Yes, I know, you read that really great book about the kid who went to heaven and came back to tell about it. You’re excited about it, and you want to share your excitement with me. Thanks. Really, I mean that sincerely. I really do appreciate your desire to share this thing that means so much to you.
That’s why I don’t enjoy telling you what I must tell you: I don’t believe it, not one sentence, not for one minute. It’s all nonsense, poppycock, hogwash, fiddle-faddle, balderdash. I don’t enjoy saying that, because I know the implicit accusations make me come across as a jerk. Who am I to say these people are flat making stuff up, or, at best, mistaking dreams for reality? Why would I think they would do that? Let me suggest that that is exactly the wrong question.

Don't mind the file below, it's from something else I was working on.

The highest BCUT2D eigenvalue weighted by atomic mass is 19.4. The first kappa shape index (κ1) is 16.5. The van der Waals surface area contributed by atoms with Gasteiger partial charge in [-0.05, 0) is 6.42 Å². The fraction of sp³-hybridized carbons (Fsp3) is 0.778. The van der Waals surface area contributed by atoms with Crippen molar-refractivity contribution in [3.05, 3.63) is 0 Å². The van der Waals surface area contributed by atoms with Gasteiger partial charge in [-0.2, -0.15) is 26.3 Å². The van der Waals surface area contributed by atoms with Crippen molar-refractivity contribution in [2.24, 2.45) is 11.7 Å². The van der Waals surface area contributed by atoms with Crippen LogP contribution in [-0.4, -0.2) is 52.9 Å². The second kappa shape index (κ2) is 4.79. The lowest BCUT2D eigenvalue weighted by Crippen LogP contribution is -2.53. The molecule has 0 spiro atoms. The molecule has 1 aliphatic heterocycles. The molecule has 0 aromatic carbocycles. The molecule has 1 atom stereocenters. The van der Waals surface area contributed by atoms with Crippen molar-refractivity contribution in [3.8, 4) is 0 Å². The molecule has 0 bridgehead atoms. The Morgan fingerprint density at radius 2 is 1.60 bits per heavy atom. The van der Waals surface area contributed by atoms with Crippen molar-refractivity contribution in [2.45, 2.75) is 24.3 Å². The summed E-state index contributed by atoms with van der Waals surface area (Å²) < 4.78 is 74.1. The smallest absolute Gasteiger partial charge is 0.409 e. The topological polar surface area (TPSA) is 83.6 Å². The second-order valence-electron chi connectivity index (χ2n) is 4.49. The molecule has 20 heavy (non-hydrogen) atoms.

The question I ask is, why would I believe such a fabulous tale? Why would I be so credulous, and, at the risk of really insulting you, gullible? What has this author done to earn my confidence? I don’t know this guy, and telling me he’s a Christian and a pastor doesn’t help one bit. The English-speaking world is filled with “Christians” who aren’t, and “pastors” who lie or are themselves deceived.
Let’s not be naïve. A ready willingness to believe extra-biblical claims is not a sign of faith. Rather, incredulity is a sign of maturity. When people come with fantastic stories of heaven such as are not even found in Scripture, our response should not be, “Wow, that’s amazing,” but “Prove it.” You know, like the Bible exhorts us (1 John 4:1; Acts 17:11).
Finally, a tip for would-be tellers of tall tales: if you want to fool me, first learn what the Bible says about heaven, and limit your own descriptions accordingly. Granddad-with-wings was kind of a give-away.